Abbreviations are shortened forms of words.
They were originally created back in the dusty, pre-computer days when everybody wrote things longhand. They saved writers time and probably prevented a lot of nasty hand cramps.
Today, we don't have as great a need for abbreviations in formal writing, but some hardy abbreviations or acronyms have managed to hang around. Check it out:
Titles before and after people's names: Mr. Wendall; Gregory House, M.D.
Time: 6:45 p.m., 125 B.C.E.
Familiar countries: U.S.A., U.K.
Familiar objects: DVD, PS4
Well-known corporations and organizations: CBS, IBM, NAACP
Latin terms (save these for your footnotes and parentheses, though)
i.e. (that is), et al. (and others), etc. (and so forth), e.g. (for example)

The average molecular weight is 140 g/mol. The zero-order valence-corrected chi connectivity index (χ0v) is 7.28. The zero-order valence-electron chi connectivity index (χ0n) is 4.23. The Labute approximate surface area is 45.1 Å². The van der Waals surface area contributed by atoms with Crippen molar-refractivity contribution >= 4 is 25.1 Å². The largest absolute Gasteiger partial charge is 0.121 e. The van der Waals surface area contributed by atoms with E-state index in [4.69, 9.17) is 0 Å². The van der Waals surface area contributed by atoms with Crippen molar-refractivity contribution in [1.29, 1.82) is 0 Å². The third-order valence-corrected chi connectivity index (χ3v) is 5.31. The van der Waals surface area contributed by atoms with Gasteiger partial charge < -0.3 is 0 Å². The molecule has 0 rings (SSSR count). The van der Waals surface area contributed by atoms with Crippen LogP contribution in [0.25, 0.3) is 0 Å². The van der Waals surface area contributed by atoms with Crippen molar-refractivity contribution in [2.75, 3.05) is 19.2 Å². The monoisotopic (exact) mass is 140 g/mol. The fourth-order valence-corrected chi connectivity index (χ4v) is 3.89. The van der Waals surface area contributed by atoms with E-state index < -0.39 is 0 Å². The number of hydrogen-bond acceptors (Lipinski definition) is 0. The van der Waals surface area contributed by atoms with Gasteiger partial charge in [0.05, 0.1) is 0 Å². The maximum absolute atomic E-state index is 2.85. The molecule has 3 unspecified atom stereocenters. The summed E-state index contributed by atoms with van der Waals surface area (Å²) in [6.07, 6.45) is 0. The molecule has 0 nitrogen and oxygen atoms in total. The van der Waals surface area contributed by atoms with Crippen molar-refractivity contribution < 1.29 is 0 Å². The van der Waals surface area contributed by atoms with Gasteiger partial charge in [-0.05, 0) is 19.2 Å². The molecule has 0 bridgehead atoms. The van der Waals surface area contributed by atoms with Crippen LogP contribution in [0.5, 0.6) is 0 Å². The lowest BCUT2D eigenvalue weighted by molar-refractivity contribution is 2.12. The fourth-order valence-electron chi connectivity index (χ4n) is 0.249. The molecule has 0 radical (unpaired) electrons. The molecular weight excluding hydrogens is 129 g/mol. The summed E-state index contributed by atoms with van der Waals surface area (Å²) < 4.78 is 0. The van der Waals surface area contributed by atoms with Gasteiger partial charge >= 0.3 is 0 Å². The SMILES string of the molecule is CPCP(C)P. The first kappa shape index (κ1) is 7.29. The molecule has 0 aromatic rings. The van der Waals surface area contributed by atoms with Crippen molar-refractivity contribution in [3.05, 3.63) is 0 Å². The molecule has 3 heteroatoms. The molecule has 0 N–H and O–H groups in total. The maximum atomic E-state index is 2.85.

While we know your time is ultra valuable, don't go overboard with the abbreviations. The following things should not be abbreviated in your papers and essays (but can be in other situations):
Measurements: write centimeters not cm.; write pound not lb.
Days and months: write Friday not Fri.
Place names: write New York City not N.Y.C.; write Avenue not Ave.
Areas of study: write biology not bio.
Chapters, volumes, and other parts of works: write chapter not ch.